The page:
It was good to be home.

We talked about what was going on at home and abroad.  Nobody else had showed that much interest in my adventures overseas and I almost got the feeling that they were a little jealous.  Like they’d wished they’d done what I had done, seen what I had seen, gone where I had gone.  Meanwhile, I sensed they felt trapped in Bristol and locked in their dreary lives.

I could see it.  Life was smaller back home somehow and less exciting by a long shot.  There weren’t any bullfights or Fantasia festivals in Bristol, no exotic foods, even imported beer was hard to find.  It was charming and beautiful as ever, but to call it the hub of civilization would be a stretch, to say the least.

But thanks to the changing times, things couldn’t possibly be too dreary!  It was the dawn of 1963 and everybody was waiting for the next big thing.  Elvis still hadn’t come back and the old rock’n’rollers of his era were long gone.  Everybody was talking about music coming from Great Britain, how it was going to be the next big thing, but I just couldn’t see it.  I’d been to the clubs in Germany and seen a popular band of British kids some of the sailors liked.  However, they were basically just playing American rock’n’roll songs, years after they’d faded from popularity in the States.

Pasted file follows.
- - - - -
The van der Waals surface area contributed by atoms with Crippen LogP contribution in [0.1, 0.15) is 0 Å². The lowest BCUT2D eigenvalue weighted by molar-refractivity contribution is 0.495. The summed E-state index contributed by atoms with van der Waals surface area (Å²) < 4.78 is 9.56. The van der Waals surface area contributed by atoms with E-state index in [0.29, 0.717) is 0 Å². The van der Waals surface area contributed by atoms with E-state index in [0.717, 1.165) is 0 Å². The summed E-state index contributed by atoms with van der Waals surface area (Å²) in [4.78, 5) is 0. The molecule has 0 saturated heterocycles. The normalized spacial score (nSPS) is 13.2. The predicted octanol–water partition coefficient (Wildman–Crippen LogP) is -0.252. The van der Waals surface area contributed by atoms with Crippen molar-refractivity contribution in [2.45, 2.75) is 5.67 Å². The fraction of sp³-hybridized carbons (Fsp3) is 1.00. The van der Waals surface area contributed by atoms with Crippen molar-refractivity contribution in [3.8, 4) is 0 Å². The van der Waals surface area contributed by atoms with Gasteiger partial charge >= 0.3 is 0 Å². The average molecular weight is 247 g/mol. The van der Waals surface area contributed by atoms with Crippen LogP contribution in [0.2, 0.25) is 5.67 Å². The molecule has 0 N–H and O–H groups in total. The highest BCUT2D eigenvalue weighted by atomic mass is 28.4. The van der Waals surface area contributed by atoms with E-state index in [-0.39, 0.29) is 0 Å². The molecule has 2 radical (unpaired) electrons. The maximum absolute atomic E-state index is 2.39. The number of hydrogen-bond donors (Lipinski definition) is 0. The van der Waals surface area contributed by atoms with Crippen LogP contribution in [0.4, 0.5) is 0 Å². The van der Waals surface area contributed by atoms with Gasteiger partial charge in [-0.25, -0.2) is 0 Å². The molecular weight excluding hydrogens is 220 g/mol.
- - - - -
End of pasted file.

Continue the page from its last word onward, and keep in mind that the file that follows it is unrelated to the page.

“They were called the Beatniks …” I said, giving it some thought, “no, the Beetles.  Can you believe that, the Beetles?  Like that’s ever gonna be a hit in the States!”

Well, I’d been wrong before and I’d be wrong again.

The days went on and the conversations turned upon themselves.  We retold the same old stories we’d told hundreds of times.  Marion filled me in on what she’d been doing, that she was single and that she was glad I was back.